“Transactional cases are mechanical and AI is good at mechanical. The customer knows what they want (a specific query or action) and so can frame their request clearly. It’s a simple, in-and-out case. Full automation can be powerful here,” he says. “Relational cases are more frequent, more human and more complex. They can require empathy, persuasion and complex thought. Sometimes a customer doesn’t know what the problem is — “it’s just not working”.

“Other times are sales opportunities, which businesses definitely don’t want to automate away (AI isn’t great at persuasion). And some specific industries, e.g. emergency services, see the human response as so vital that they refuse automation entirely. In all of these situations, AI which augments people, rather than replaces, is most effective.

“We see work in customer service being transformed over the next decade. As automation of simple requests becomes the status-quo, businesses will increasingly differentiate through the quality of their human-touch. Customer service will become less labour intensive, higher skilled work. We try and imagine what tools will power this workforce of tomorrow and build them, today.”

On the ethics front, he says customers are always told when they are transferred to a human agent — though that agent will still be receiving AI support (i.e. in the form of suggested replies to help “bolster their speed and quality”) behind the scenes.

Ultimate.ai’s customers define cases they’d prefer an agent to handle — for instance where there may be a sales opportunity.

“In these cases, the AI may gather some pre-qualifying customer information to speed up the agent handle time. Human agents are also brought in for complex cases where the AI has had difficulty understanding the customer query, based on a set confidence threshold,” he adds.

Kainulainen says the seed funding will be used to enhance the scalability of the product, with investments going into its AI clustering system.

The team will also be targeting underserved language markets to chase scale — “focusing heavily on the Nordics and DACH [Germany, Austria, Switzerland]”.

“We are building out our teams across Berlin and Helsinki. We will be working closely with our partners – SAP, Microsoft, Salesforce and Genesys — to further this vision,” he adds. 

Commenting on the funding in a statement, Jasper Masemann, investment manager at Holtzbrinck Ventures, added: “The customer service industry is a huge market and one of the world’s largest employers. Ultimate.ai addresses the main industry challenges of inefficiency, quality control and high people turnover with latest advancements in deep learning and human machine hybrid models. The results and customer feedback are the best I have seen, which makes me very confident the team can become a forerunner in this space.”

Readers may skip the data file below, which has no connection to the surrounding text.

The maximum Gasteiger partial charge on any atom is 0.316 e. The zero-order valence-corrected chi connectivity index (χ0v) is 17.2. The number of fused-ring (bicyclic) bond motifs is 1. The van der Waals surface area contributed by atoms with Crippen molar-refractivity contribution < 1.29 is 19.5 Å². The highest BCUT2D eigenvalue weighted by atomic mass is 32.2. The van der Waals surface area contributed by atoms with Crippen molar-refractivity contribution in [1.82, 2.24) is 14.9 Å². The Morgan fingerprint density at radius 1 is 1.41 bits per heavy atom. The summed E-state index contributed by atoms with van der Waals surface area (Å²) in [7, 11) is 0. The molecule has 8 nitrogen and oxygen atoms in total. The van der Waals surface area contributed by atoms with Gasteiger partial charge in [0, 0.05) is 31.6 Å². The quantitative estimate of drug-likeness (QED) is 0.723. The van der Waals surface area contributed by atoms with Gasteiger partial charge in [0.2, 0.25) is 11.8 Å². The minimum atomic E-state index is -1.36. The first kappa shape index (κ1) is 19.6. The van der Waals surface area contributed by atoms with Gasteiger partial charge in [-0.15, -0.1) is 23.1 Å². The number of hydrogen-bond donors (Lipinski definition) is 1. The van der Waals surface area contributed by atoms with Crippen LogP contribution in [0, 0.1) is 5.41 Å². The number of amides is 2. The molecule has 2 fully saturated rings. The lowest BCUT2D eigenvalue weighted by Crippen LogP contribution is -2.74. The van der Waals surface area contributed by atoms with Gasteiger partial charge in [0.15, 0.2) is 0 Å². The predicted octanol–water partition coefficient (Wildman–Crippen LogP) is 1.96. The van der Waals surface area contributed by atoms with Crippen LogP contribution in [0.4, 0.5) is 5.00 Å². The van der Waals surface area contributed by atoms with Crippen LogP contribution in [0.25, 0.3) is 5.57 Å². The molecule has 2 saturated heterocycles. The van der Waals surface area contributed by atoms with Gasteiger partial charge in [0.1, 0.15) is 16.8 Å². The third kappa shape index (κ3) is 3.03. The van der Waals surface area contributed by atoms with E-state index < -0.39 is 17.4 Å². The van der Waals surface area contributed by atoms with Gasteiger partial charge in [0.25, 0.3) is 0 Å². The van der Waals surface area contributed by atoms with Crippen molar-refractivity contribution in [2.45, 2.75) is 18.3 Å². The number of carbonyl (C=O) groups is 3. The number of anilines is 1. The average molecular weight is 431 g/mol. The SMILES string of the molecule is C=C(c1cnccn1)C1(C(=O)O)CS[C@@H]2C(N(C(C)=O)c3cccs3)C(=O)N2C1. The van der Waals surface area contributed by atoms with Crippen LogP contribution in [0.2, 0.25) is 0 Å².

Lucid Motors secures $1 billion from Saudi wealth fund to launch the Air

Saudi Arabia’s sovereign wealth fund is investing $1 billion into Lucid Motors, capital that will finance the commercial launch of the startup’s first electric vehicle.

The agreement comes just six weeks after Tesla CEO Elon Musk tweeted that he was considering taking Tesla private at $420 a share and had secured the proper funding to make the leap. Musk suggested that Saudi’s wealth fund, which already owns almost 5 percent of Tesla stock, would xyz.

Tesla’s board and Musk have since quashed those plans to go private.

The investment came at a crucial moment for Lucid Motors, which has struggled recently to raise the funds needed to produce its luxury EV, the Lucid Air. The funding will be used to complete engineering development and testing of the Lucid Air, construct its factory in Casa Grande, Arizona, begin the global rollout of its retail strategy starting in North America and enter production, the company said.

Lucid Motors was founded 10 years ago with a different name and mission. The company, called  Atieva at the time, was focused on developing electric car battery technology. It then shifted to producing electric cars and changed its name in 2016.

The company seemed to have momentum at the time. Lucid Motors had successfully raised money, unveiled the Air, announced plans to build a $700 million factory in Arizona, signed a deal with Samsung SDI to supply it with lithium-ion batteries and moved into spacious new digs. But building a factory is expensive, and the company fell silent for nearly a year as it sought funding to produce the Air.

It’s also a notable investment for the Saudi kingdom, which under its Vision 2030 plan is seeking to diversify its economy away from fossil fuels. In the past year, the Saudi Public Investment Fund has invested in renewable energy, established and developed recycling companies and energy efficiency services, the kingdom noted in a release.